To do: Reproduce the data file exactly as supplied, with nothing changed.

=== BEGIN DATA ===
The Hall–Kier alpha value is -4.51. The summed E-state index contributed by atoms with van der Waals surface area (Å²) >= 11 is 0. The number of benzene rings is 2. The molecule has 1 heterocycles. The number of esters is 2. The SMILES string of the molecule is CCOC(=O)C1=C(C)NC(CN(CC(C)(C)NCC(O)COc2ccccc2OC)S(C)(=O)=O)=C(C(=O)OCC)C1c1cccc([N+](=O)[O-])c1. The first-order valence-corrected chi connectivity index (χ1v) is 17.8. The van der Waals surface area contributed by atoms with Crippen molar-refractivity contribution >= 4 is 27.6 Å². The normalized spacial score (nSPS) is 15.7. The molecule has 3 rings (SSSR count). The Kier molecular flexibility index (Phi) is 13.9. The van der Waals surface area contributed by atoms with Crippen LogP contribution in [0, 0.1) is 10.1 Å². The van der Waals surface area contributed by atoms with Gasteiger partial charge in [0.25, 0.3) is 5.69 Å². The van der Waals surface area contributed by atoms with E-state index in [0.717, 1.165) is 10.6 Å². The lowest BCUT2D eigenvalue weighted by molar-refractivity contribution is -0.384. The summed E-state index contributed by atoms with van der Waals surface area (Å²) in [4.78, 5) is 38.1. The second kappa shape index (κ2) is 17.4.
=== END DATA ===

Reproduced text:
The Hall–Kier alpha value is -4.51. The summed E-state index contributed by atoms with van der Waals surface area (Å²) >= 11 is 0. The number of benzene rings is 2. The molecule has 1 heterocycles. The number of esters is 2. The SMILES string of the molecule is CCOC(=O)C1=C(C)NC(CN(CC(C)(C)NCC(O)COc2ccccc2OC)S(C)(=O)=O)=C(C(=O)OCC)C1c1cccc([N+](=O)[O-])c1. The first-order valence-corrected chi connectivity index (χ1v) is 17.8. The van der Waals surface area contributed by atoms with Crippen molar-refractivity contribution >= 4 is 27.6 Å². The normalized spacial score (nSPS) is 15.7. The molecule has 3 rings (SSSR count). The Kier molecular flexibility index (Phi) is 13.9. The van der Waals surface area contributed by atoms with Crippen LogP contribution in [0, 0.1) is 10.1 Å². The van der Waals surface area contributed by atoms with Gasteiger partial charge in [0.25, 0.3) is 5.69 Å². The van der Waals surface area contributed by atoms with E-state index in [0.717, 1.165) is 10.6 Å². The lowest BCUT2D eigenvalue weighted by molar-refractivity contribution is -0.384. The summed E-state index contributed by atoms with van der Waals surface area (Å²) in [4.78, 5) is 38.1. The second kappa shape index (κ2) is 17.4.